tue 21/01/2020

Reissue CDs Weekly: Death and Vanilla | reviews, news & interviews

Reissue CDs Weekly: Death and Vanilla

Reissue CDs Weekly: Death and Vanilla

The Swedish band’s back catalogue is made widely available for the first time

Death and Vanilla: now revealed as a supremely consistent band© Simon Fernandez

Last May, Malmö trio Death and Vanilla issued the To Where the Wild Things are album and it seemed they had arrived as a fully formed post-Broadcast proposition, harmoniously fusing vintage influences like the BBC Radiophonic Workshop, Italian giallo soundtracks and The United States of America. With its cover imagery evoking the British Ghostbox label, To Where the Wild Things are could have been dismissed as havng thumbed a ride on a musical excursion begun by others. But the album was so assured and stuffed with such dreamy melodies it transcended the inspirations. Death and Vanilla were not a laboratory experiment.

How much so is proved by three new reissues of much of what they had released before To Where the Wild Things are. EP (pictured below right) was initially issued in 2010 and the new edition is bolstered by three bonus tracks, one of which is a version of Daphne Oram’s “Ascend and Descend”. Death and Vanilla, their eponymous debut album, was originally released in 2012. The seven-inch single “From Above” had first come out in 2013. Each reissue is on coloured vinyl and comes with a download code. These were previously obscure: the original release of “From Above” was limited to a pressing of 400 and EP was a 100-edition CD put out by a French label. Of their physical releases, only the limited-edition 2013 soundtrack album to the 1932 Dreyer film Vampyr is not reissued.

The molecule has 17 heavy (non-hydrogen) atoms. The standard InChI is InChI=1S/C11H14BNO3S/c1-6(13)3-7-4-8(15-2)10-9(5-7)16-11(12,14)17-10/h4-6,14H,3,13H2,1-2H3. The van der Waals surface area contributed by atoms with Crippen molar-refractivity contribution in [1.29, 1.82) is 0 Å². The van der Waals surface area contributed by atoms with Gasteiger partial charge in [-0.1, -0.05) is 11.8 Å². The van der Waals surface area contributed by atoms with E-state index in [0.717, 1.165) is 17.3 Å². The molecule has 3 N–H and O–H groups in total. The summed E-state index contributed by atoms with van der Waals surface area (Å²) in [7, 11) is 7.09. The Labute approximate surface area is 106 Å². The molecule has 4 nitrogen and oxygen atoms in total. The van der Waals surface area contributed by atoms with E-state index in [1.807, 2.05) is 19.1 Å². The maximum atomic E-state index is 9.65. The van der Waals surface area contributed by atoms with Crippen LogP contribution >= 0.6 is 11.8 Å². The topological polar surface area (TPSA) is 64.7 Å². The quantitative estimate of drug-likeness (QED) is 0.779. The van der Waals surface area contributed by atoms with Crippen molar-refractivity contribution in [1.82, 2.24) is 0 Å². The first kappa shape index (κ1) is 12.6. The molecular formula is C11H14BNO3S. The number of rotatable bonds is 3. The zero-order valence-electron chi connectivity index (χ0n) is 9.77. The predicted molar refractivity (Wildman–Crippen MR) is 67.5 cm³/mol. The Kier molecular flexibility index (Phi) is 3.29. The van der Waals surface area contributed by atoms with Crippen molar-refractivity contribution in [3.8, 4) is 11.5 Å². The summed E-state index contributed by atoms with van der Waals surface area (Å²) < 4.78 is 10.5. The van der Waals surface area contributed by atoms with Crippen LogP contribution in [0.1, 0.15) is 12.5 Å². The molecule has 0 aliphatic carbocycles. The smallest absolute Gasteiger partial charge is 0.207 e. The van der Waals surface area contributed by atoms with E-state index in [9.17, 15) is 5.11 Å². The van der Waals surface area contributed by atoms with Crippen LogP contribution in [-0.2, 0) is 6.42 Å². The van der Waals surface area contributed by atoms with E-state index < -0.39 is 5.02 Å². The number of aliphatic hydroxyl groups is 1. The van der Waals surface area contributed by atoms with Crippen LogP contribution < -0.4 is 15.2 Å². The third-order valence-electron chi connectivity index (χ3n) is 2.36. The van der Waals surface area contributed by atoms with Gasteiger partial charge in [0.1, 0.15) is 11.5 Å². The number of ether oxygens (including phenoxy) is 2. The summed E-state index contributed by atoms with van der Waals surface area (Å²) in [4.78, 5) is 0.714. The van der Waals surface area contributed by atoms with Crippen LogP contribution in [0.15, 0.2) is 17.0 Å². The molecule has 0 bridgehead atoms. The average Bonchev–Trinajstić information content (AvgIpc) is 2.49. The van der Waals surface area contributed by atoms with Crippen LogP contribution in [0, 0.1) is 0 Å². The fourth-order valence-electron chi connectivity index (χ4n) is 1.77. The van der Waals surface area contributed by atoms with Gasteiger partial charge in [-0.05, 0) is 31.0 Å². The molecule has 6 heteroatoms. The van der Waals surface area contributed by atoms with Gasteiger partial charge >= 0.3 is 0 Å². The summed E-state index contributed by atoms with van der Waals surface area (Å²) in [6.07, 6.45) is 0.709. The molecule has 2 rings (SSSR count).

Death and Vanilla EPThe overview brought by the reissues reveals Death and Vanilla were never shy about setting their stall. All come in the openly Ghostbox-style sleeves and song titles include the Philip K. Dick-referencing “Dreams of Sheep”, the Polanski-inspired “Cul-de-sac” and “Library Goblin”, which nods to both library music and the Italian band Goblin. “The Colour of Space” is a title informed by the HP Lovecraft story The Colour out of Space. Taken with the Daphne Oram interpretation, this all goes beyond Death and Vanilla showing off their evidently good taste. It also reveals that they head to sources.

Listening to these reissues en masse in the order they first saw the light of day is a strange experience. Without the pause for breath brought between each by their successive release dates, it becomes clear that Death and Vanilla actually did arrive fully formed. Everything was there from the beginning.

Death and Vanilla - Death And VanillaOne of the earliest tracks, “Run Rabbit Run” – which must be named after the John Updike novel Rabbit, Run – from EP, is spooky, distant sounding and nursery rhyme-like meditation which sounds as though it was performed behind a cloud. It is also beautiful. “Ritual”, which opens Death and Vanilla (pictured left), is even more vaporous and, initially, sounds like a group of very sleepy Clangers having a sing-song in the depths of a deep cave. As the album progresses, the fug clears for the fuzzy folk-pop of the catchy “Cul-de-sac” but descends again during Side Two for the waltz-time “The Unseeing Eye” and, after “From Elsewhere”, returns the band to behind the cloud which had momentarily moved to bring a clear view.

It is all summarised on 2013’s “From Above”/“Lux” single. The top side is a stately meditation balancing the wispy with the forceful by setting rhythmic pulses against a soaring melody. The melancholy “Lux” could double as a lullaby conjured up to counteract awakening after a nightmare.

While it would be fascinating to examine Death and Vanilla’s bookshelves, rifle through their record collections and discover what DVDs they own, these reissues offer more than enough suggestions as to what must clutter their homes. They must also be taken as a whole rather than cherry-picked. Singling out a favourite is not possible with what is now revealed as a supremely consistent band. With buying, all or nothing is the best policy.

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